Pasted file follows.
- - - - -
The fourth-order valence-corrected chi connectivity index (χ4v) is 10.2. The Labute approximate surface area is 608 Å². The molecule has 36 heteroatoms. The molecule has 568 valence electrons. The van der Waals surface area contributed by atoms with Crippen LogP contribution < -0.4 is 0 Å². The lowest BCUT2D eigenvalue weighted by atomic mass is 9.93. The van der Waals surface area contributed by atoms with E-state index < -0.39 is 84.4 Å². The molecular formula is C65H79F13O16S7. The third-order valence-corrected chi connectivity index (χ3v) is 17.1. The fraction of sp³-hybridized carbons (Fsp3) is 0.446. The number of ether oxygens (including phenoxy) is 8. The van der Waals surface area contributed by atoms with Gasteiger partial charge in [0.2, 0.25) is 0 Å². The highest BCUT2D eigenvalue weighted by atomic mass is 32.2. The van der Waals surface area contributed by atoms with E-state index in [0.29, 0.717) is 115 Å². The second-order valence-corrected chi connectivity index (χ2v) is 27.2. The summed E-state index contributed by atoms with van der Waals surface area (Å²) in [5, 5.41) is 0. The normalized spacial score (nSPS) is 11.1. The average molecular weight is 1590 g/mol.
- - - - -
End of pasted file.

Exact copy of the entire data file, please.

The fourth-order valence-corrected chi connectivity index (χ4v) is 10.2. The Labute approximate surface area is 608 Å². The molecule has 36 heteroatoms. The molecule has 568 valence electrons. The van der Waals surface area contributed by atoms with Crippen LogP contribution < -0.4 is 0 Å². The lowest BCUT2D eigenvalue weighted by atomic mass is 9.93. The van der Waals surface area contributed by atoms with E-state index < -0.39 is 84.4 Å². The molecular formula is C65H79F13O16S7. The third-order valence-corrected chi connectivity index (χ3v) is 17.1. The fraction of sp³-hybridized carbons (Fsp3) is 0.446. The number of ether oxygens (including phenoxy) is 8. The van der Waals surface area contributed by atoms with Gasteiger partial charge in [0.2, 0.25) is 0 Å². The highest BCUT2D eigenvalue weighted by atomic mass is 32.2. The van der Waals surface area contributed by atoms with E-state index in [0.29, 0.717) is 115 Å². The second-order valence-corrected chi connectivity index (χ2v) is 27.2. The summed E-state index contributed by atoms with van der Waals surface area (Å²) in [5, 5.41) is 0. The normalized spacial score (nSPS) is 11.1. The average molecular weight is 1590 g/mol.